TW: Depression, Mental Illness
I vividly remember the first day I started caring about what people thought of me. I was feeling uneasy while standing in the hallway in my new home in the US, picking out earrings for the day. I looked at myself in the mirror, and had an internal epiphany that said, “You care about what people think of you. This is never going away now.”
During my childhood years in the UK, I never used to care what anyone thought about me. I was an incredibly open and imaginative kid, and enjoyed speaking my mind. My peers and I just sort of existed harmoniously in our blue baggy uniforms, and supported one another in our learning environments; which, in my opinion, is the way it should be.
Later in the US, I was introduced to the harsh reality of how it was deemed uncool, unattractive, and unacceptable for me to be anything less than what the people around you expected out of me.
I knew what it was like to be bullied and seen as the “bottom of the food chain.” So, I quickly learned how to internalize, and became a chameleon for the people around me whose opinions I cared so much about.
I joined one of those cliques (yes, a’la “Mean Girls” – something I later ran from), and there was this constant pressure to be perfect. Not only was there pressure to be academically perfect, but to be socially perfect as well. You had to dress a certain way. You had to like certain things. You had to act a certain way. You couldn’t talk to certain people; or else you’d be gambling your “spot” in the group. You’d yearn to be the girls who everyone feared and loved. It was swimming a marathon without ever being offered the chance to gasp for air.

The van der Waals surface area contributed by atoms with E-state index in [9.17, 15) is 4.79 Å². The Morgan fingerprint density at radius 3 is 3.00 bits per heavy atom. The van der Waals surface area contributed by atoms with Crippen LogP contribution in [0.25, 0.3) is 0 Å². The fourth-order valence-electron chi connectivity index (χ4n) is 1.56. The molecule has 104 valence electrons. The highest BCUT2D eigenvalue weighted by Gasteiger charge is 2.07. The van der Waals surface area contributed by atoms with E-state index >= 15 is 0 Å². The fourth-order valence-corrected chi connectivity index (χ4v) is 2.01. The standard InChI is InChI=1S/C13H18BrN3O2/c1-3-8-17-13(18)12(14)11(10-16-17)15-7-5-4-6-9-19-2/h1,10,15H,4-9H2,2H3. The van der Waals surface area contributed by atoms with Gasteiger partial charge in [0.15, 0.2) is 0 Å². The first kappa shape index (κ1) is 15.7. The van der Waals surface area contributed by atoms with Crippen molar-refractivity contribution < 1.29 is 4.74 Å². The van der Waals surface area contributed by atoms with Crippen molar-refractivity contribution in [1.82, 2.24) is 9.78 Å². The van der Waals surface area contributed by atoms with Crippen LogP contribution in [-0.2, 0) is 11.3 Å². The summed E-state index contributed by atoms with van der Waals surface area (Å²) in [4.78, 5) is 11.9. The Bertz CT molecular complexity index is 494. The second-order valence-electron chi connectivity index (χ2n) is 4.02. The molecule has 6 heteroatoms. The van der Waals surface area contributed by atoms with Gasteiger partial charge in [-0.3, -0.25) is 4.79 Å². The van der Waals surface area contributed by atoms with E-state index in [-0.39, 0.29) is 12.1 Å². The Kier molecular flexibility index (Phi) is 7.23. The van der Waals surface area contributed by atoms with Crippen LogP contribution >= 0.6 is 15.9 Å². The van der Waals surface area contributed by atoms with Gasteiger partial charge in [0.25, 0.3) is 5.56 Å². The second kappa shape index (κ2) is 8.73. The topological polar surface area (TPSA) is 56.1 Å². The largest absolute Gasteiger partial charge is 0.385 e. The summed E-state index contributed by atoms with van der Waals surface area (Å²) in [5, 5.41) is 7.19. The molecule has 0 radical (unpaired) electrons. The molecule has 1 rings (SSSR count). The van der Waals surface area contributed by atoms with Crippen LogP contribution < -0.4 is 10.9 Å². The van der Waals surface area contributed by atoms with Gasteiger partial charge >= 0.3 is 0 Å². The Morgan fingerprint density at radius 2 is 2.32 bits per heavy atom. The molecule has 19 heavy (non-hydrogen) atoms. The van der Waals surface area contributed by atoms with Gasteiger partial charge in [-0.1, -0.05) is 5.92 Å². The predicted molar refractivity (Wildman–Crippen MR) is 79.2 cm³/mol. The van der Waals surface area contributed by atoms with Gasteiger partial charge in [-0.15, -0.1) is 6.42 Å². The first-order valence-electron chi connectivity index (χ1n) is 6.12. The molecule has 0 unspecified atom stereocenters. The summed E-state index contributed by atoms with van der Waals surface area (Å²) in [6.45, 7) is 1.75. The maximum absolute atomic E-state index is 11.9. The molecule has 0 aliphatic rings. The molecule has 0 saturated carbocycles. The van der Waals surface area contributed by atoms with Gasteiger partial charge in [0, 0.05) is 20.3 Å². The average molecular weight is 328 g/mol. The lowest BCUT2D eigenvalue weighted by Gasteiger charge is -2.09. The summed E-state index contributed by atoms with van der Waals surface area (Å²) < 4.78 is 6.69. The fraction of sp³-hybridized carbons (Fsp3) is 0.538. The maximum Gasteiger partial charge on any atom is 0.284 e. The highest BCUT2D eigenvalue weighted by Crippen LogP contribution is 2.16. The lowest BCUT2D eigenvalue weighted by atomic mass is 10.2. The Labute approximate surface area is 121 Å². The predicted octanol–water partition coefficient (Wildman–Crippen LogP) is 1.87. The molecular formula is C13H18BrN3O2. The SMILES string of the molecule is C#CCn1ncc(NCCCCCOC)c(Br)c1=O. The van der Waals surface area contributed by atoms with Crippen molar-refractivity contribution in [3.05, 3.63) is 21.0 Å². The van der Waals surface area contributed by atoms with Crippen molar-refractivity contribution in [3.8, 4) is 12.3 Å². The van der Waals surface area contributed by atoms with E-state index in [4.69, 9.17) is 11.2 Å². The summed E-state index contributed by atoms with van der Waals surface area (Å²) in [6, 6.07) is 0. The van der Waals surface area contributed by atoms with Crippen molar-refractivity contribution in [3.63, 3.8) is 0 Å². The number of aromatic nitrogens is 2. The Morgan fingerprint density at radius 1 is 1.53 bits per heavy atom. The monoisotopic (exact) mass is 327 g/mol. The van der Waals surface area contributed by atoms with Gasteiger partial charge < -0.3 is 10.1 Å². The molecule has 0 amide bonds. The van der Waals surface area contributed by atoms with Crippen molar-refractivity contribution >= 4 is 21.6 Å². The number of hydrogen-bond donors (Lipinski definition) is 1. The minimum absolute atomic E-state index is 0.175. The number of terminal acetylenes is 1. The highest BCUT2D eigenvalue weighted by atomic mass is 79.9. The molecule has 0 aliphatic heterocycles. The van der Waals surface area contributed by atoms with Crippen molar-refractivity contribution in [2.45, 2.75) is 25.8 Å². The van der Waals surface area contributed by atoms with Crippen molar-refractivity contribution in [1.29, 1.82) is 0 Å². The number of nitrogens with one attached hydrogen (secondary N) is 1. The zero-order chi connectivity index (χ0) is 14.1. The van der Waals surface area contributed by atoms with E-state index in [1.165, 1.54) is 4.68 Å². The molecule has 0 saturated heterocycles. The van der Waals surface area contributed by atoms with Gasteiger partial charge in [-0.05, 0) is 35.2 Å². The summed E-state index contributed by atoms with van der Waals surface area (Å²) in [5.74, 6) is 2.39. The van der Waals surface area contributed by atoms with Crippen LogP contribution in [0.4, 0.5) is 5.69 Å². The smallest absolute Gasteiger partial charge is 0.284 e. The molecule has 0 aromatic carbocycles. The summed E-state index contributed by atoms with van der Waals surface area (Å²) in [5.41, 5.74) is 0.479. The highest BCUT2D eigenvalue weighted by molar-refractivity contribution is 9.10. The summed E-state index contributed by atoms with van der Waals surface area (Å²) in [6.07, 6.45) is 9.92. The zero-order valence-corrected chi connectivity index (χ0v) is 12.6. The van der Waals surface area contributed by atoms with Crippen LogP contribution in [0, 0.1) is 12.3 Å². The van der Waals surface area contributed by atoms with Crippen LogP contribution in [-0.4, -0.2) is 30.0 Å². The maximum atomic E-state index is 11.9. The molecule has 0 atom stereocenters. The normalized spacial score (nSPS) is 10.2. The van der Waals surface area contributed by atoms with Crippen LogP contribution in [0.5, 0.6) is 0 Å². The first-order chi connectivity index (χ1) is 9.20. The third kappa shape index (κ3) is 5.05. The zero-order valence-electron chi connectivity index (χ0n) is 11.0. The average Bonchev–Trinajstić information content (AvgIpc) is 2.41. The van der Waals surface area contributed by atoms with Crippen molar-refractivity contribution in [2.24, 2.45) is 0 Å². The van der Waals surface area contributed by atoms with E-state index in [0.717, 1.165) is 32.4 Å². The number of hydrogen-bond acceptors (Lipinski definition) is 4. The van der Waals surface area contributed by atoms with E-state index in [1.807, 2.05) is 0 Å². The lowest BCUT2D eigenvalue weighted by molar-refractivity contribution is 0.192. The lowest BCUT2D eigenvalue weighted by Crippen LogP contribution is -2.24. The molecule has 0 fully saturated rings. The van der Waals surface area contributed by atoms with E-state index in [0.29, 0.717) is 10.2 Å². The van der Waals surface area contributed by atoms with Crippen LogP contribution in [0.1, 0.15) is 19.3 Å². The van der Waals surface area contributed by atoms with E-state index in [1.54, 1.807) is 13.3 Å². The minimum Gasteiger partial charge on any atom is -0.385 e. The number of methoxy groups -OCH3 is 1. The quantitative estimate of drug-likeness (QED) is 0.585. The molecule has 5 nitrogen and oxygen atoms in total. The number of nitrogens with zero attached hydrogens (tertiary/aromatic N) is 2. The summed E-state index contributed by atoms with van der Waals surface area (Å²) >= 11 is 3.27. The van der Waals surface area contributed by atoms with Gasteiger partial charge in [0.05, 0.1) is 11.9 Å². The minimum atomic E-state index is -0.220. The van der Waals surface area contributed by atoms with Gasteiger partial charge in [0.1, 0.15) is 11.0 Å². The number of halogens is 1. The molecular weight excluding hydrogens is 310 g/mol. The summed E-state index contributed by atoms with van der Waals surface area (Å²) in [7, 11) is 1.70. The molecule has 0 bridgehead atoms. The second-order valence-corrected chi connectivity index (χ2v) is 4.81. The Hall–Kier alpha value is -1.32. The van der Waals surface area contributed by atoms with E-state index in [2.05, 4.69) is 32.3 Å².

There were no classes, no lessons on terminologies, no open discussions, on mental health. I’d hear about depression, but it was spoken about as more of an adjective, as opposed to a real, physical, mental illness. Unless you were bleeding, bruising, or suffering from broken bones that were apparent to others, it was very hard to feel understood and seen with these “invisible injuries.” Due to the lack of education and resources, my mental health suffered greatly.
Depression was creeping up on me in many forms: stomach issues, an undiagnosed eating disorder, mood swings, difficulty concentrating, lack of motivation, feeling physically incapable of getting out of bed, intense exhaustion, deep feelings of isolation, dissociating.
Instead of being able to properly educate and diagnose what was happening, I would tell myself “there is something wrong with me, and it’s not happening to anybody else.”
Thankfully, I did find a couple outlets in the creative world that provided comfort, insight, and a new perspective. I found solace in music. I fell in love with theatre. I had an amazing choir teacher in high school who taught one of the best classes I’d ever taken. The arts gave me a voice when I believed I had none, and I was able to channel a lot of those emotions and vulnerabilities into a beautiful final product. I didn’t think it was possible to turn pain into art, so this introduction was immensely life-changing.
There are many reasons why I’m as deeply passionate as I am when it comes to the arts, especially in regards to mental health. Theatre ended up saving me from some of my darkest moments. I am forever grateful I was able to find it at the time I did. To this day, I’ve taken that love and that driving force of the creative world with me; and I don’t plan on stopping anytime soon.
However – please do not take this as the answer to mental illnesses. My resources stretch beyond the arts, and I would not be here today had I not sought out professional help, which I will discuss more in my coming pieces.
My mental health and my personal journey is far more complex; as is everyone else’s. There is no one size fits all when it comes to healing. There is no one size fits all when it comes to how we individually experience depression and invisible battles. But there is one thing that is absolutely certain; though we may feel like we are fighting alone, there will always be another who feels just as alone on the battlefield. If so many of us feel so alone; none of us really are.